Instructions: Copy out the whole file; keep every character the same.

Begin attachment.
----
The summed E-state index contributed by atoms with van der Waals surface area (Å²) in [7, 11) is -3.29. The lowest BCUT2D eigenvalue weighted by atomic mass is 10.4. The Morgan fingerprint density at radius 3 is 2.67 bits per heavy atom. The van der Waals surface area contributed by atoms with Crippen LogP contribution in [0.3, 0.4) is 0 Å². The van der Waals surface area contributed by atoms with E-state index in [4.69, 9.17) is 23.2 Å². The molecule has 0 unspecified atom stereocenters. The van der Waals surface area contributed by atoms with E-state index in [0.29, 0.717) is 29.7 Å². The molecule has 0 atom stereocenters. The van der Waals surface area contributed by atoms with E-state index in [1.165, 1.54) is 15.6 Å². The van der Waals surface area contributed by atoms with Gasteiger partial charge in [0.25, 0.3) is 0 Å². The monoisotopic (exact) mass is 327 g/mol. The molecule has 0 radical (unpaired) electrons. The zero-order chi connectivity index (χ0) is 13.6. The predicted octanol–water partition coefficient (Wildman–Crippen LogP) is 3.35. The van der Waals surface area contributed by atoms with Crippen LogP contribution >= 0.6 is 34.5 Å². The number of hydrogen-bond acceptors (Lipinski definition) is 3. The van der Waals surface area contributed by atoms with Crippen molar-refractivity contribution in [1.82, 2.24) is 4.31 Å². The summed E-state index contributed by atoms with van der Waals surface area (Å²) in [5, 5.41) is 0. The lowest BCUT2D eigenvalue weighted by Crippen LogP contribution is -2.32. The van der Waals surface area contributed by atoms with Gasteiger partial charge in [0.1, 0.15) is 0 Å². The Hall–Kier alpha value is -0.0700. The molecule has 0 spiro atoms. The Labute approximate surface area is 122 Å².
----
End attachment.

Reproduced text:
The summed E-state index contributed by atoms with van der Waals surface area (Å²) in [7, 11) is -3.29. The lowest BCUT2D eigenvalue weighted by atomic mass is 10.4. The Morgan fingerprint density at radius 3 is 2.67 bits per heavy atom. The van der Waals surface area contributed by atoms with Crippen LogP contribution in [0.3, 0.4) is 0 Å². The van der Waals surface area contributed by atoms with E-state index in [4.69, 9.17) is 23.2 Å². The molecule has 0 unspecified atom stereocenters. The van der Waals surface area contributed by atoms with E-state index in [0.29, 0.717) is 29.7 Å². The molecule has 0 atom stereocenters. The van der Waals surface area contributed by atoms with E-state index in [1.165, 1.54) is 15.6 Å². The van der Waals surface area contributed by atoms with Gasteiger partial charge in [0.25, 0.3) is 0 Å². The monoisotopic (exact) mass is 327 g/mol. The molecule has 0 radical (unpaired) electrons. The zero-order chi connectivity index (χ0) is 13.6. The predicted octanol–water partition coefficient (Wildman–Crippen LogP) is 3.35. The van der Waals surface area contributed by atoms with Crippen LogP contribution >= 0.6 is 34.5 Å². The number of hydrogen-bond acceptors (Lipinski definition) is 3. The van der Waals surface area contributed by atoms with Crippen molar-refractivity contribution in [1.82, 2.24) is 4.31 Å². The summed E-state index contributed by atoms with van der Waals surface area (Å²) in [5, 5.41) is 0. The lowest BCUT2D eigenvalue weighted by Crippen LogP contribution is -2.32. The van der Waals surface area contributed by atoms with Gasteiger partial charge in [0.1, 0.15) is 0 Å². The Hall–Kier alpha value is -0.0700. The molecule has 0 spiro atoms. The Labute approximate surface area is 122 Å².